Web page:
Like the SDOP, taxpayers seeking SFOP eligibility must meet two more rules after satisfying the six SFCP criteria. First, the taxpayer must meet either of the nonresidency tests described in “Eligibility for the Streamlined Foreign Offshore Procedures.” For joint return filers, both spouses must meet at least one of the two nonresidency tests. Second, the taxpayer must have failed to report income from a foreign financial asset and to pay tax on that asset. Similar to the SDOP, individuals remain eligible for SFOP when—in addition to meeting the above two SFOP eligibility rules—they also fail to file an FBAR or some other required international information return(s).

Taxpayers seeking SFOP-specific benefits must comply in two ways. First, if applicable, these taxpayers must e-file certain FBARs. Second, after e-filing FBARs, these taxpayers must submit several items in paper to the IRS. For example, paper items include—among other things—delinquent or amended tax returns, a Form 14653 certification, and a nonwillful conduct statement.

Complying with the SFOP creates costs and raises risks but also brings benefits. For costs, complying with the SFOP means the taxpayer must pay full outstanding tax due and interest amounts from delinquent or amended tax returns. Unlike the SDOP, there is no 5 percent Title 26 Miscellaneous Offshore Penalty for SFOP filings. For risks, if the taxpayer’s FBAR or information return violation was willful, or if the original tax return was fraudulent, then that taxpayer loses audit protections under the SFOP. For benefits, complying with the SFOP protects the taxpayer from failure-to-file penalties, failure-to-pay penalties, accuracy-related penalties, information return penalties, and FBAR penalties.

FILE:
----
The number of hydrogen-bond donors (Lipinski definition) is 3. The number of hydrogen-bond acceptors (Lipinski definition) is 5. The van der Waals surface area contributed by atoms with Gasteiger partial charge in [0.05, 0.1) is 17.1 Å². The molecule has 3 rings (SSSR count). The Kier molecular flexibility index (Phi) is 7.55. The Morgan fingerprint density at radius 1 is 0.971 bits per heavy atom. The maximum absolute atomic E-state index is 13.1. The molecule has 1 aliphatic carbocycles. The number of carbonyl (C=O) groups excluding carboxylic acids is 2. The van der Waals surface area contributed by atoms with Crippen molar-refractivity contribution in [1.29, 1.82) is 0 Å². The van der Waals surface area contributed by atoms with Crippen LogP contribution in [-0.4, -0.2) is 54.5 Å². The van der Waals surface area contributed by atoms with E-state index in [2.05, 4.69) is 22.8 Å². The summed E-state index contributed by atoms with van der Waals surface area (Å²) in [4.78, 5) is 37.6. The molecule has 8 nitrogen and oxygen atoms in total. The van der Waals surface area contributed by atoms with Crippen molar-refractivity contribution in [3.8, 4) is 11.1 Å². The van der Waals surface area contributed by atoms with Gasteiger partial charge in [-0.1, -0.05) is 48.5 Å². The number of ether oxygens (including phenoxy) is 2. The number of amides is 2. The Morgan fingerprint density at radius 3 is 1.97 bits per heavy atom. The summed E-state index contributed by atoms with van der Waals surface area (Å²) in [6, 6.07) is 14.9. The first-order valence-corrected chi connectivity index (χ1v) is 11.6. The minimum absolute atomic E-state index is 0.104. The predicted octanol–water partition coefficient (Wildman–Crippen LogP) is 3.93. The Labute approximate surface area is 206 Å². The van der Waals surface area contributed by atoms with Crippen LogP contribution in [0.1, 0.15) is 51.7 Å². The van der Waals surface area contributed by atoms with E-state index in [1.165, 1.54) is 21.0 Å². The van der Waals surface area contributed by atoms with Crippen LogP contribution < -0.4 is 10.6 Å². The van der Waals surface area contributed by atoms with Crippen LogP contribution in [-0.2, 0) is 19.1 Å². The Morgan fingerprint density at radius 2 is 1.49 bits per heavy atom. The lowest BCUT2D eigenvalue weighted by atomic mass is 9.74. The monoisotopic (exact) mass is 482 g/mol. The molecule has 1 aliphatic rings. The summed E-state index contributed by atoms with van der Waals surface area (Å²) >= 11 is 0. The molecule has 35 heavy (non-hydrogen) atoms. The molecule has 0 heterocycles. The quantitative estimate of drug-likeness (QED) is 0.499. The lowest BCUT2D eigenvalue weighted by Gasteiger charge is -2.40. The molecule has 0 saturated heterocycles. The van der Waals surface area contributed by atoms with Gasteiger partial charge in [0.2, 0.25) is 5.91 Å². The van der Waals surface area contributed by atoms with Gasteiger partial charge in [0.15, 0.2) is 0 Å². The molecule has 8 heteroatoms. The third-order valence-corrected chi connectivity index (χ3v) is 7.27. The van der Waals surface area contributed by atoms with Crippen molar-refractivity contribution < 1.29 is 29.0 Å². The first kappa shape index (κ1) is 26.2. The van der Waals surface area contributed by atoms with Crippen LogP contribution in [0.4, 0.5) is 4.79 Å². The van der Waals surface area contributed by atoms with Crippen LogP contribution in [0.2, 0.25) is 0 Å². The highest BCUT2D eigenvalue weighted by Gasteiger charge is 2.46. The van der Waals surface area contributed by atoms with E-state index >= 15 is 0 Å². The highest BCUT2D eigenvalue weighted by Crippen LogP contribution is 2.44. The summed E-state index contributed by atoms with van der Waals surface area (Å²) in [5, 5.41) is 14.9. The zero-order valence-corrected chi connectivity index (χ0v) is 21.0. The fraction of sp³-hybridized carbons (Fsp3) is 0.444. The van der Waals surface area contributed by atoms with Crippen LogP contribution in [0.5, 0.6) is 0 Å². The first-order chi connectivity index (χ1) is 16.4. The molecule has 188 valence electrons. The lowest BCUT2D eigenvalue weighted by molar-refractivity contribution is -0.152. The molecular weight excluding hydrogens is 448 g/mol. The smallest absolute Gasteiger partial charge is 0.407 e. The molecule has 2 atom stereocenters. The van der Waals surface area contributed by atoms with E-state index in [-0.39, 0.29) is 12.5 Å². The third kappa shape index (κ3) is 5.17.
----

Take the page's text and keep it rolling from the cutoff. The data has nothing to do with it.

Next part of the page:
Takeaways

Readers should take away three things about foreign financial asset reporting. First, taxpayers must file information returns, e.g., FBARs, Form 3520, Form 5471, Form 8621, Form 8865, Form 8938, etc., once reporting thresholds are crossed, especially if a foreign financial asset generates income. Second, taxpayers with a reporting obligation and unreported foreign financial assets create civil as well as criminal penalty risks for each violation depending on the level of culpability, e.g., willful or nonwillful. Third, taxpayers who fail to report income from all foreign financial assets, fail to also file related informational returns for each asset, wish to avoid costly penalties, and are not yet under IRS audit or criminal investigation should consider the SFCP programs.

Readers also should note three things about the SFCP programs. First, the SFCP features two programs: (i) the SDOP for U.S. taxpayers residing inside the U.S. and (ii) the SFOP for U.S. taxpayers residing outside the United States. Second, a taxpayer must meet not only the SFCP’s six eligibility criteria but also SDOP-specific or SFOP-specific eligibility rules. Third, filing under either the SDOP or SFOP creates certain risks and offers certain benefits. Most prominently, assuming no return fraud or willful violations, an eligible taxpayer filing under either the SDOP or SFOP can be shielded from various filing and return-specific penalties. 

Contact your BKD Trusted Advisor™ or submit the Contact Us form below to evaluate whether you are eligible for either the SDOP or SFOP.